‘Independent voice’ of the Bar has a place in politics: Needham
NSW Bar Association president Jane Needham SC has signed off with a call for the council to continue to “fight the good fight” on behalf of its members and the public.
After four years in executive and 18 months in the top job, Ms Needham leaves the council with significant achievements under her belt.
But her departure also coincides with unprecedented turmoil at the Bar. The recent elections saw the re-emergence of factions – this time around the issue of the Bar’s engagement in politics.
Ms Needham said she hopes the Bar will continue to play a role in the political sphere over the next year.
“The Bar has always spoken out on rule of law issues and I would hope that that will continue,” she said.
“The Bar is an independent voice. We are not aligned with any political party, and being independent practitioners we are in a unique position to look at legislation and advise how that legislation will work.
“I am hoping that on issues such as bail and mandatory sentencing will continue to fight the good fight on behalf of our members and on behalf of the general public as well.”
Although she will not miss the daily avalanche of emails or spending her lunchbreaks on Bar business, Ms Needham said she is pleased with the progress made during her term.
“I'm happy with my time,” she said. “I thought we achieved a lot. It's not a personal brag. I think we worked well as a team […] and we were able to get some really good outcomes.”
Ms Needham said she is looking forward to not having to take so much time out of practice, as well as a long Christmas break, which will include reading the second Harry Potter book to her two boys.
“I’m down to two full-time jobs – work and family – rather than work, family and Bar,” she said.
Bar for all
During Ms Needham’s presidency, the Bar turned its attention squarely to issues of equality and diversity and several concrete changes were made.
In 2014 the Bar approved best practice guidelines, which included bullying and harassment.
The Bar also implemented a childcare program for members and prompted the courts to acknowledge family carer responsibilities when scheduling extended sitting hours.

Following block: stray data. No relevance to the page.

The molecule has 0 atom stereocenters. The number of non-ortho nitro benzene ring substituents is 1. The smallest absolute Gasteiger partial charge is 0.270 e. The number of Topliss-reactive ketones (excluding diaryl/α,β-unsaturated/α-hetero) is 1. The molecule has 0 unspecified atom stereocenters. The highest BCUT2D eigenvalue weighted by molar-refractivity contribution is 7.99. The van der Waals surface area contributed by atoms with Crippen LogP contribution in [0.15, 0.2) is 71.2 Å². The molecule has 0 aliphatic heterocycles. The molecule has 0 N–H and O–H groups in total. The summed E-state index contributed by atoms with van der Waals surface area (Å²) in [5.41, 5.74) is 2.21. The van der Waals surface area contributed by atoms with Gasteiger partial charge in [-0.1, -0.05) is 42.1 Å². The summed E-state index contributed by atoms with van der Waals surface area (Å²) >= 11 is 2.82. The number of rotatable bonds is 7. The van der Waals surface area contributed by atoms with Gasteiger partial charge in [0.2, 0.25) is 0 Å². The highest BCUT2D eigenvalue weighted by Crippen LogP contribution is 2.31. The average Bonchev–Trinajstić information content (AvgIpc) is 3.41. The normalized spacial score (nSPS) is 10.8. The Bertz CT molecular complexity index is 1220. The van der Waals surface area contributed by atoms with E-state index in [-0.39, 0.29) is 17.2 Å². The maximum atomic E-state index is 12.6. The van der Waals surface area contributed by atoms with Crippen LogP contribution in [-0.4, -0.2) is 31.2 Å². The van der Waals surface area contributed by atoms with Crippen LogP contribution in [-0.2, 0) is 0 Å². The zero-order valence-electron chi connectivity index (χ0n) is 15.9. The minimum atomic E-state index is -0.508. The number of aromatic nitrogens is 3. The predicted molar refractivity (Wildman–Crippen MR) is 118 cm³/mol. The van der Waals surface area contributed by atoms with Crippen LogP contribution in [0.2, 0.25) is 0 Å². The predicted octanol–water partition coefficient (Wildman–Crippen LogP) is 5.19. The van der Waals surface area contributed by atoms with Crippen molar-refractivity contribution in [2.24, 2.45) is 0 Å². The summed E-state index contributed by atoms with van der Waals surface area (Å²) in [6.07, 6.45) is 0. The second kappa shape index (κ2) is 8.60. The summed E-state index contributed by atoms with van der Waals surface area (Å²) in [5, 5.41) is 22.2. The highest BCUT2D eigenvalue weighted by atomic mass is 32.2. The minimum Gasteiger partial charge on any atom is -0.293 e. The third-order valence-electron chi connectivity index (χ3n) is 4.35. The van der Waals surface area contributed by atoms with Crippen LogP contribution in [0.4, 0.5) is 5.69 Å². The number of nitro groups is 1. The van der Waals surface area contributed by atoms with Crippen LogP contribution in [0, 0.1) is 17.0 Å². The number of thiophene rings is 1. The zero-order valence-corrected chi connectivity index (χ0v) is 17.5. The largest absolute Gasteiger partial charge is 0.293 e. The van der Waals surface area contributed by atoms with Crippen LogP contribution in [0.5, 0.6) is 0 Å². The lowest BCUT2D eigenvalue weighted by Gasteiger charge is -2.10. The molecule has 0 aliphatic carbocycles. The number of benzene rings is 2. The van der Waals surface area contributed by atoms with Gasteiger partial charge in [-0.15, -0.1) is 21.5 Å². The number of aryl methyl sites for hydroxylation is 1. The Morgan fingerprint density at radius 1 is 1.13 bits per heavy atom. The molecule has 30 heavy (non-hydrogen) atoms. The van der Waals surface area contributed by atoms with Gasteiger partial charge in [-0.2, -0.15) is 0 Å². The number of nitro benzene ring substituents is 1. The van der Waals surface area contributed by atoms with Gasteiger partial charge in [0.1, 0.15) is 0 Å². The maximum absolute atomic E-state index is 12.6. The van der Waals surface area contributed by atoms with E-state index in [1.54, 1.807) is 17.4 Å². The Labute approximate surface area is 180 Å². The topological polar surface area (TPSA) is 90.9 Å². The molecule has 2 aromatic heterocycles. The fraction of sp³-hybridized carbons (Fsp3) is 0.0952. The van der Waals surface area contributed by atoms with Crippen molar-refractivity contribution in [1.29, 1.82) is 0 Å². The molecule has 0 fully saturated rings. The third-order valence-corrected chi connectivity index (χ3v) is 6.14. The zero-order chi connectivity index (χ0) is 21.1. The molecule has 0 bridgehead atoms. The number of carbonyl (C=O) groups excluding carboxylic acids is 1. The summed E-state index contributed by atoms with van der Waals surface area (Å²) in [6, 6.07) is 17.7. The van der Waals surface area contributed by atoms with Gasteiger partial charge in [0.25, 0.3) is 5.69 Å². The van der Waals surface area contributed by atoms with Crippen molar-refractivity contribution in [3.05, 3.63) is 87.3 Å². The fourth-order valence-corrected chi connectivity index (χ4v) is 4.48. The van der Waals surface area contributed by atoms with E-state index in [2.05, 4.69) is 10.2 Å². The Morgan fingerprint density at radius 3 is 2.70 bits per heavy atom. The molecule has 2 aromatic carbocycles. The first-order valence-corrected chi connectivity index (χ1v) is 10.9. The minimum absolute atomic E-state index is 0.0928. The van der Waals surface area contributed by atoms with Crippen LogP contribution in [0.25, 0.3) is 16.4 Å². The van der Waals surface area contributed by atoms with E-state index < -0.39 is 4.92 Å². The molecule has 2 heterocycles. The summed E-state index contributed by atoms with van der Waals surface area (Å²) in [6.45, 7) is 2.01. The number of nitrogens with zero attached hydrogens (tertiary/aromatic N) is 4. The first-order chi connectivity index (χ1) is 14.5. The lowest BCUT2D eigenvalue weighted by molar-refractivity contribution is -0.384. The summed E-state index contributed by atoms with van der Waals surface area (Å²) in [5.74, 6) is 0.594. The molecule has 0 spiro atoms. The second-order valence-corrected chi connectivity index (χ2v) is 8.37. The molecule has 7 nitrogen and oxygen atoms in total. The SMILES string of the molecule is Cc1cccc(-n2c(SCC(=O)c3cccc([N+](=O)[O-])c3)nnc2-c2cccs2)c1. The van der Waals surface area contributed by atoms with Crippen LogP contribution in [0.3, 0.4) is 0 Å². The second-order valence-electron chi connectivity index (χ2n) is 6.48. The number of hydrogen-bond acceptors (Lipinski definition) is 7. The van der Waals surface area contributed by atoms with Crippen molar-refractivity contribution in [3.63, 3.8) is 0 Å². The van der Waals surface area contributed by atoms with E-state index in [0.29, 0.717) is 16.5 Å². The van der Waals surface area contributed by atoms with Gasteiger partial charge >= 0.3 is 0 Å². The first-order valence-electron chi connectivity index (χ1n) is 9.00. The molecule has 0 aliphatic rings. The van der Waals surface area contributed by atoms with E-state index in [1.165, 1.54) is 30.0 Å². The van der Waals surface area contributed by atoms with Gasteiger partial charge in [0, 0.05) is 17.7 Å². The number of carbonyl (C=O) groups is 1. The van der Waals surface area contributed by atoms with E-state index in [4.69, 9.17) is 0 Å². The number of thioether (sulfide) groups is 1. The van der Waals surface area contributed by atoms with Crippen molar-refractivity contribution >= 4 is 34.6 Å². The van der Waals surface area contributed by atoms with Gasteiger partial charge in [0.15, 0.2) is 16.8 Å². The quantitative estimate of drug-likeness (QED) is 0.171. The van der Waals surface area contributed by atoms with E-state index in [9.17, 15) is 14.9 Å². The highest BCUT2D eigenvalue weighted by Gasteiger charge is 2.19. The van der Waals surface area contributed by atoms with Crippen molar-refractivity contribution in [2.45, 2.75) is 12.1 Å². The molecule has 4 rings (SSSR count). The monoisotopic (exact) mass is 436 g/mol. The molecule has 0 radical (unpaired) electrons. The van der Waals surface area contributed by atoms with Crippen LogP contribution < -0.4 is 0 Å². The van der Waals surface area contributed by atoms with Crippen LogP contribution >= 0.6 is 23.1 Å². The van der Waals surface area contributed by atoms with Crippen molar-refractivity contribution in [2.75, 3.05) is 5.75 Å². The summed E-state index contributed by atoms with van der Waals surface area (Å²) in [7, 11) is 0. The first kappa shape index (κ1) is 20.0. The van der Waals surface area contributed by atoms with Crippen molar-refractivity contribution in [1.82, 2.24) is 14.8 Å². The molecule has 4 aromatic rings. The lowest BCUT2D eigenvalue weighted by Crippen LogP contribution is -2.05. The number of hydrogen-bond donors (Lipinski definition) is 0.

A draft equitable briefing was considered at a roundtable discussion held in October this year. This policy would set targets for the proportion of briefs given to female barristers.
“We've managed to achieve all that in a fairly short space of time, building on work that has been done over many years,” said Ms Needham.
She continued: “I'd like to see the diversity and equity work continue and I think it will. The equal opportunity committee is on to a number of issues such as LGBTI inclusion and increasing the cultural diversity of the Bar. Those are great issues to move to now.”
A key moment in Ms Needham’s presidency was the aftermath of the Lindt café siege and the death of barrister Katrina Dawson.
“People were grieving, they were scared, they needed reassurance and the Bar really came together in that week,” she said.
“It was obviously something that nobody could prepare for, but the BarCare service was really helpful to a lot of our members.
“And I have to say the effects are still being felt. I think the anniversary will be difficult for people.”
Reflecting on her leadership, Ms Needham said she had learned a great deal over the past 18 months.
“My leadership style has gone from being very collaborative and inclusive to being a little more forceful but without losing that – I hope – consultative style,” she said.